INDIANAPOLIS — It was as rough of a first half as LeBron James has faced in his career, followed by as dramatic a comeback as the 70-year history of the NBA has ever seen.
The Cleveland Cavaliers erased a 25-point halftime hole to beat the Indiana Pacers119-114 on Thursday and go up 3-0 in their first-round series. It was the largest halftime deficit overcome in the history of the NBA playoffs. Cleveland trailed by as many as 26 points early in the third quarter.
The Cavs flipped the script with a masterful third quarter in which they outscored the Pacers 35-17 (mirroring the 33-20 outburst they had in the third in Game 2), with James nearly matching Indiana on his own with 13 points in the quarter, including three 3-pointers that moved him into fourth place on the all-time postseason triples list, passing Kobe Bryant — on the same night he also passed him for third on the all-time playoff scoring list.
Cleveland’s defense was more impressive than James’ offense, holding Indiana to 5-for-26 shooting in the period (19.2 percent). Indiana mustered just 40 points on 25.5 percent shooting in the second half.
James finished with 41 points, 13 rebounds and 12 assists, his 17th career triple-double in the playoffs. Paul George had 36 points, 15 rebounds and 9 assists, just missing out on joining James to become just the second pair of opponents in league history to drop triple-doubles against one another in a postseason game (Walt Frazier and Kareem Abdul-Jabbar did it against each other in 1970).
According to Elias Sports Bureau research, James’ ninth career postseason 30-point triple-double passed Oscar Robertson (eight) for most in NBA history. He also tied Jerry West for the second-most 30-point, 10-assist games in postseason history with 14; only Michael Jordan has more (15). James scored or assisted on 73 points, the most of his playoff career.
He played the entire second half and orchestrated a Cavs offense that had zero second-half turnovers after surrendering the ball eight times in the first half.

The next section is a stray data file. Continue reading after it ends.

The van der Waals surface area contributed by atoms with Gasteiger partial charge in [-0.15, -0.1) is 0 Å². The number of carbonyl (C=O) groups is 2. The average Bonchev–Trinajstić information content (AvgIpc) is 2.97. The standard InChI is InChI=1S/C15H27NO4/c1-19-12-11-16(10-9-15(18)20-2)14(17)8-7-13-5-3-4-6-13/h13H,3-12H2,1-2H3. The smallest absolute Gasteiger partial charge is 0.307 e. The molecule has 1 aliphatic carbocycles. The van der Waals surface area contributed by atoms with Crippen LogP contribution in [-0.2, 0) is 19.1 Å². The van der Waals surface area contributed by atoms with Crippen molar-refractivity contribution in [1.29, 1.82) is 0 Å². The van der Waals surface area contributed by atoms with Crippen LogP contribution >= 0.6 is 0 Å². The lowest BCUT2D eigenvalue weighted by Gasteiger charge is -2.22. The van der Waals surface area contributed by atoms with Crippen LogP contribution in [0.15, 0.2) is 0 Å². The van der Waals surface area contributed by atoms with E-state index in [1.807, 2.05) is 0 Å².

“LeBron willed us home, 41, 12 and 13, played the whole second half,” Cavs coach Tyronn Lue said. “That’s what playoff basketball is all about. You got to be willing to sacrifice and lay it on the line to win a game, and that’s what he did for us.”
After all the hand-wringing over the defending champion Cavs’ start to the playoffs after they nearly blew back-to-back double-digit leads at home, it was their turn to put a scare into the home team.
Only they did it to completion.
The comeback seemingly came out of nowhere. The first half could not have gone much worse for the Cavs as they shot just 36.7 percent (18-for-49) while allowing Indiana to shoot 56.8 percent (25-for-44). They were outrebounded 26-17, with Thaddeus Young a particular menace on the boards, finishing with 10 offensive rebounds.
“I’ll be honest, I didn’t have a doubt in my mind,” Frye said of the comeback. “I felt like everything in the first half, no offense to them, but I think that was us, we were being too cool. They were playing great, I don’t think we were making them uncomfortable, I don’t think we were being physical with them. To be honest, I don’t think we were playing Cavs basketball.”
The 25-point halftime deficit tied for the largest of James’ postseason career, matching the time the San Antonio Spurs dominated him and the Cavs in the 2007 NBA Finals.
Korver pointed out the symmetry between the 26-point fourth-quarter lead in Atlanta that Cleveland failed to protect in the last week of the regular season, which ultimately cost the Cavs the No. 1 seed in the East, and the 26 points Cleveland clawed back from Thursday.
“That was a championship-level win right there,” Irving said.